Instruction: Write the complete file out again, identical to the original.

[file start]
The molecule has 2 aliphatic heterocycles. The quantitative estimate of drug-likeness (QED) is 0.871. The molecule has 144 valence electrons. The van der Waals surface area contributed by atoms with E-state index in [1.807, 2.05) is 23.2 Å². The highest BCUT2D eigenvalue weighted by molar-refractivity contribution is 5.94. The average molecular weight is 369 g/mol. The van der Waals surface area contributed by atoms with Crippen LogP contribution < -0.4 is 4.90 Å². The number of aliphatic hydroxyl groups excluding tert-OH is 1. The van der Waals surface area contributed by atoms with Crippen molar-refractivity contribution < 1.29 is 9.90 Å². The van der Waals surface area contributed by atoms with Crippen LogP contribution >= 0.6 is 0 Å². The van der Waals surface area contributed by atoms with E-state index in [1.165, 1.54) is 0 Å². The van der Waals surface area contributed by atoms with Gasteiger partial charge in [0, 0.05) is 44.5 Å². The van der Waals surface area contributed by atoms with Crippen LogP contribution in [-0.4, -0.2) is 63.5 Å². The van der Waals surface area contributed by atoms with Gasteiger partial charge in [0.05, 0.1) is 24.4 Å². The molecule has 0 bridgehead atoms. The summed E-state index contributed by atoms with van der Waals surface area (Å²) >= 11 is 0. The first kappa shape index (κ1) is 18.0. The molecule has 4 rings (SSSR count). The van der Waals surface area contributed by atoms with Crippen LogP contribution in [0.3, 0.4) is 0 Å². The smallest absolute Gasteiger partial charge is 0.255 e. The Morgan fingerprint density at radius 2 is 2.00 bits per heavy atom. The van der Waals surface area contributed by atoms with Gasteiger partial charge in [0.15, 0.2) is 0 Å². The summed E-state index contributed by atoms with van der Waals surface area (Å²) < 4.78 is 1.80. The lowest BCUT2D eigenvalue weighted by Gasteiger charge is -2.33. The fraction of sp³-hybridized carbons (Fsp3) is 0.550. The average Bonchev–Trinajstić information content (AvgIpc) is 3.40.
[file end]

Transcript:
The molecule has 2 aliphatic heterocycles. The quantitative estimate of drug-likeness (QED) is 0.871. The molecule has 144 valence electrons. The van der Waals surface area contributed by atoms with E-state index in [1.807, 2.05) is 23.2 Å². The highest BCUT2D eigenvalue weighted by molar-refractivity contribution is 5.94. The average molecular weight is 369 g/mol. The van der Waals surface area contributed by atoms with Crippen LogP contribution < -0.4 is 4.90 Å². The number of aliphatic hydroxyl groups excluding tert-OH is 1. The van der Waals surface area contributed by atoms with Crippen molar-refractivity contribution < 1.29 is 9.90 Å². The van der Waals surface area contributed by atoms with Crippen LogP contribution >= 0.6 is 0 Å². The van der Waals surface area contributed by atoms with E-state index in [1.165, 1.54) is 0 Å². The van der Waals surface area contributed by atoms with Gasteiger partial charge in [0, 0.05) is 44.5 Å². The van der Waals surface area contributed by atoms with Crippen LogP contribution in [-0.4, -0.2) is 63.5 Å². The van der Waals surface area contributed by atoms with Gasteiger partial charge in [0.05, 0.1) is 24.4 Å². The molecule has 0 bridgehead atoms. The summed E-state index contributed by atoms with van der Waals surface area (Å²) >= 11 is 0. The first kappa shape index (κ1) is 18.0. The molecule has 4 rings (SSSR count). The van der Waals surface area contributed by atoms with Crippen LogP contribution in [0.3, 0.4) is 0 Å². The smallest absolute Gasteiger partial charge is 0.255 e. The Morgan fingerprint density at radius 2 is 2.00 bits per heavy atom. The van der Waals surface area contributed by atoms with Gasteiger partial charge in [0.15, 0.2) is 0 Å². The summed E-state index contributed by atoms with van der Waals surface area (Å²) < 4.78 is 1.80. The lowest BCUT2D eigenvalue weighted by Gasteiger charge is -2.33. The fraction of sp³-hybridized carbons (Fsp3) is 0.550. The average Bonchev–Trinajstić information content (AvgIpc) is 3.40.